Labile detritus, mysids and Nephrops are the most impacted, and their biomass levels decreased according to the magnitude of nutrient reduction in the Kattegat and Western Baltic Sea. Detritus is an important food source for Nephrops (see Figure F in S1 File, panel 13). The decrease of Nephrops biomass was less in scenario #4 given that the nutrient reduction was lower in scenario #4 for Kattegat, only a 15% reduction, because this scenario followed the BSAP plan, whereas the scenario #3 had a 33% reduction by Denmark, Sweden and Germany together.

Most of the functional groups biomasses decreased with lower nutrient input (Fig 10). Some groups do not have a consistent pattern over the different scenarios and might increase as well. Cod increased up to 4% in the fifth scenario, where both adult and juvenile cod biomass increased (Figure K in S1 File). The cod dietary pattern changed in scenario #5 with a decrease in sprat for adult cod, while juvenile cod had an increase in prey biomass of the benthic filter and deposit feeders, and of the polychaetes (Figure L in S1 File). Benthic invertebrate biomass decreased for all scenarios, though with a maximum of 2%. For scenario #5, sprat decreased for 18%. Looking at the age structure, it is apparent that mostly the adult sprat decreased. Besides the biological responses, abiotic factors do also react to the nutrient change. Fig 11 shows an increase in oxygen concentration in the bottom water layer for several polygons. The most impacted polygons are the coastal ones in the Western Baltic Sea and Baltic proper. Many of the small changes, caused by the scenarios, would be so small as to be written off as noise in the real world and should be treated with caution given the uncertainty of the model.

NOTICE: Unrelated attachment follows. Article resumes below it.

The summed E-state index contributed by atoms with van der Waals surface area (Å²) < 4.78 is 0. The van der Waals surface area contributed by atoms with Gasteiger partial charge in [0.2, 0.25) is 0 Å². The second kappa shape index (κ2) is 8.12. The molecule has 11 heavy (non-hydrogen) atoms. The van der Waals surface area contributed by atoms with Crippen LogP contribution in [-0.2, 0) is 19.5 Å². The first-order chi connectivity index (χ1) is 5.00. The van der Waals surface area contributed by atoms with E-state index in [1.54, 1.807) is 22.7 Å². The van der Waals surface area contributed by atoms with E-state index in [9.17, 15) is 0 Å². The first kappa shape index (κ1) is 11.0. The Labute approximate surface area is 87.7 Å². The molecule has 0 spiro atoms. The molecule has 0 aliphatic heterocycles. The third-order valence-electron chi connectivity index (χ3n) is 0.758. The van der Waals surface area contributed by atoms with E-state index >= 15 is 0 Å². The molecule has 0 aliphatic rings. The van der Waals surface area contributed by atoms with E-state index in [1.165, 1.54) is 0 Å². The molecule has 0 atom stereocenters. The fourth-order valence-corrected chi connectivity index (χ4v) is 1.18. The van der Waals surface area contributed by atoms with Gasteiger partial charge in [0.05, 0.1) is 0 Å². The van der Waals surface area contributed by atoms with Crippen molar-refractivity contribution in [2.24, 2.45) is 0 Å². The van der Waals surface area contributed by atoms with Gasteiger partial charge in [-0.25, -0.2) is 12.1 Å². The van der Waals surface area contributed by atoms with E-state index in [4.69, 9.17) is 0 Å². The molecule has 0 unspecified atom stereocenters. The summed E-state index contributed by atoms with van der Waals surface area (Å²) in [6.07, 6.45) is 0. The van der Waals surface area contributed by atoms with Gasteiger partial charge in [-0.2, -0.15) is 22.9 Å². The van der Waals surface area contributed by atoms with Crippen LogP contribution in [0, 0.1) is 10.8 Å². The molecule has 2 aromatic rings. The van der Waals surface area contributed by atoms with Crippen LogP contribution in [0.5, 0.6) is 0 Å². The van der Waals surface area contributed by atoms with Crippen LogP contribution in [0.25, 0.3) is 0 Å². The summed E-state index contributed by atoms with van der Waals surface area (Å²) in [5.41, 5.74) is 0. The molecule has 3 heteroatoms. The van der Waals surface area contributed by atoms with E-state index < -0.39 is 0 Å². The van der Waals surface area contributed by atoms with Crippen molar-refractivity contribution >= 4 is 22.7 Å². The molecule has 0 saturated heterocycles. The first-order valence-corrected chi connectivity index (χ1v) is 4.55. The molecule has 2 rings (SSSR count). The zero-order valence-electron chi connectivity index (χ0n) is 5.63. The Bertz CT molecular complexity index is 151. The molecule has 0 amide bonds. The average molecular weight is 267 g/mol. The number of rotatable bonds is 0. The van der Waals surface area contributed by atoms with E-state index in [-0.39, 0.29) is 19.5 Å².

Fig 11. Oxygen concentration of bottom layer: Baseline (scenario #1) vs. scenario #5.

Sensitivity to change in fishing mortality for key fish species